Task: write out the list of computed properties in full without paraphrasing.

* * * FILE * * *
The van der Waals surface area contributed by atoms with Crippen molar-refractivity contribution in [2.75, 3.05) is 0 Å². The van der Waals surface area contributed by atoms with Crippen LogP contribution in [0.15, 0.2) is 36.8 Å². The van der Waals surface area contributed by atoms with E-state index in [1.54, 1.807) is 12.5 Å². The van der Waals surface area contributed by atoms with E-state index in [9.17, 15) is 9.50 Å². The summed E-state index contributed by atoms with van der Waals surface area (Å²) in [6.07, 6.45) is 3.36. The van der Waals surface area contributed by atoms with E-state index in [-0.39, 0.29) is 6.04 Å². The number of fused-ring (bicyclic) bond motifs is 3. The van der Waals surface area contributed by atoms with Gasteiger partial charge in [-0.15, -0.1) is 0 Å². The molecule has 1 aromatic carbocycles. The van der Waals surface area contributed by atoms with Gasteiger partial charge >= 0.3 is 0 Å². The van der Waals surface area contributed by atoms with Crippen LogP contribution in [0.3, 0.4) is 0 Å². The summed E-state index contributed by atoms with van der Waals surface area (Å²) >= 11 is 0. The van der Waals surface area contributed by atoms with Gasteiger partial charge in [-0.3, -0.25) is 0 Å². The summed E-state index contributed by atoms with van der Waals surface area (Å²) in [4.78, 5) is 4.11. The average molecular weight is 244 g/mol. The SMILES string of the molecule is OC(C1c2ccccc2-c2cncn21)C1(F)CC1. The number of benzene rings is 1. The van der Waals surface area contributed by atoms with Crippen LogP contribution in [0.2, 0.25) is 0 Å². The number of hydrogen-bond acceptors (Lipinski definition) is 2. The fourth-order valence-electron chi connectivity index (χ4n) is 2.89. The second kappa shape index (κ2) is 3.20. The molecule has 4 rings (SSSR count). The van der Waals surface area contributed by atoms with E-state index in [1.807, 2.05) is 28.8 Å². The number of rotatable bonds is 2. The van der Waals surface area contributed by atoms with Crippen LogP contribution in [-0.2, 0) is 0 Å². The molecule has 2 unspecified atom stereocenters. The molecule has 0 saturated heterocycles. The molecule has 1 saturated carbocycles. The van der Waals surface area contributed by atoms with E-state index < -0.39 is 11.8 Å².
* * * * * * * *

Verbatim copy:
The van der Waals surface area contributed by atoms with Crippen molar-refractivity contribution in [2.75, 3.05) is 0 Å². The van der Waals surface area contributed by atoms with Crippen LogP contribution in [0.15, 0.2) is 36.8 Å². The van der Waals surface area contributed by atoms with E-state index in [1.54, 1.807) is 12.5 Å². The van der Waals surface area contributed by atoms with E-state index in [9.17, 15) is 9.50 Å². The summed E-state index contributed by atoms with van der Waals surface area (Å²) in [6.07, 6.45) is 3.36. The van der Waals surface area contributed by atoms with E-state index in [-0.39, 0.29) is 6.04 Å². The number of fused-ring (bicyclic) bond motifs is 3. The van der Waals surface area contributed by atoms with Gasteiger partial charge in [-0.15, -0.1) is 0 Å². The molecule has 1 aromatic carbocycles. The van der Waals surface area contributed by atoms with Gasteiger partial charge >= 0.3 is 0 Å². The van der Waals surface area contributed by atoms with Crippen LogP contribution in [0.3, 0.4) is 0 Å². The summed E-state index contributed by atoms with van der Waals surface area (Å²) >= 11 is 0. The van der Waals surface area contributed by atoms with Gasteiger partial charge in [-0.3, -0.25) is 0 Å². The summed E-state index contributed by atoms with van der Waals surface area (Å²) in [4.78, 5) is 4.11. The average molecular weight is 244 g/mol. The SMILES string of the molecule is OC(C1c2ccccc2-c2cncn21)C1(F)CC1. The number of benzene rings is 1. The van der Waals surface area contributed by atoms with Crippen LogP contribution in [0.2, 0.25) is 0 Å². The number of hydrogen-bond acceptors (Lipinski definition) is 2. The fourth-order valence-electron chi connectivity index (χ4n) is 2.89. The second kappa shape index (κ2) is 3.20. The molecule has 4 rings (SSSR count). The van der Waals surface area contributed by atoms with E-state index in [1.807, 2.05) is 28.8 Å². The number of rotatable bonds is 2. The van der Waals surface area contributed by atoms with Crippen LogP contribution in [-0.2, 0) is 0 Å². The molecule has 2 unspecified atom stereocenters. The molecule has 0 saturated heterocycles. The molecule has 1 saturated carbocycles. The van der Waals surface area contributed by atoms with E-state index < -0.39 is 11.8 Å².